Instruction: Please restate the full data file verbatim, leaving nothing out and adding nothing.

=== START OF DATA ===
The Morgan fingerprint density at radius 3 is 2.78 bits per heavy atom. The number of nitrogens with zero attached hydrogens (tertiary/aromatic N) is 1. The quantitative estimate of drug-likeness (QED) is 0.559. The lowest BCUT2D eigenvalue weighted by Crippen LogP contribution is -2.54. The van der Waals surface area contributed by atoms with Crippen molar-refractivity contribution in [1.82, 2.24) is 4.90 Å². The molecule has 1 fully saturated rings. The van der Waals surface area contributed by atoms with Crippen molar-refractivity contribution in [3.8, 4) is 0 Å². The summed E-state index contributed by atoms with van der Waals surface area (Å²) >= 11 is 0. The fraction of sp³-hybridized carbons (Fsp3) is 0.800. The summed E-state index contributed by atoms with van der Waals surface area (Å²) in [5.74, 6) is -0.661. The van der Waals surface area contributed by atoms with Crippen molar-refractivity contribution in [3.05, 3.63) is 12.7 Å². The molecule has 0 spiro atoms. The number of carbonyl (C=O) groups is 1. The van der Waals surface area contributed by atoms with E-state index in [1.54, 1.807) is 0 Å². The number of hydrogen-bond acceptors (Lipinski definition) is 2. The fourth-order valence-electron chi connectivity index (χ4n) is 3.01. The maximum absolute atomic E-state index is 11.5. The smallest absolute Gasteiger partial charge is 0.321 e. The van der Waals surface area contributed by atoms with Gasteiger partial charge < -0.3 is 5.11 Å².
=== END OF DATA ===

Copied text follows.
The Morgan fingerprint density at radius 3 is 2.78 bits per heavy atom. The number of nitrogens with zero attached hydrogens (tertiary/aromatic N) is 1. The quantitative estimate of drug-likeness (QED) is 0.559. The lowest BCUT2D eigenvalue weighted by Crippen LogP contribution is -2.54. The van der Waals surface area contributed by atoms with Crippen molar-refractivity contribution in [1.82, 2.24) is 4.90 Å². The molecule has 1 fully saturated rings. The van der Waals surface area contributed by atoms with Crippen molar-refractivity contribution in [3.8, 4) is 0 Å². The summed E-state index contributed by atoms with van der Waals surface area (Å²) >= 11 is 0. The fraction of sp³-hybridized carbons (Fsp3) is 0.800. The summed E-state index contributed by atoms with van der Waals surface area (Å²) in [5.74, 6) is -0.661. The van der Waals surface area contributed by atoms with Crippen molar-refractivity contribution in [3.05, 3.63) is 12.7 Å². The molecule has 0 spiro atoms. The number of carbonyl (C=O) groups is 1. The van der Waals surface area contributed by atoms with E-state index in [1.54, 1.807) is 0 Å². The number of hydrogen-bond acceptors (Lipinski definition) is 2. The fourth-order valence-electron chi connectivity index (χ4n) is 3.01. The maximum absolute atomic E-state index is 11.5. The smallest absolute Gasteiger partial charge is 0.321 e. The van der Waals surface area contributed by atoms with Gasteiger partial charge < -0.3 is 5.11 Å².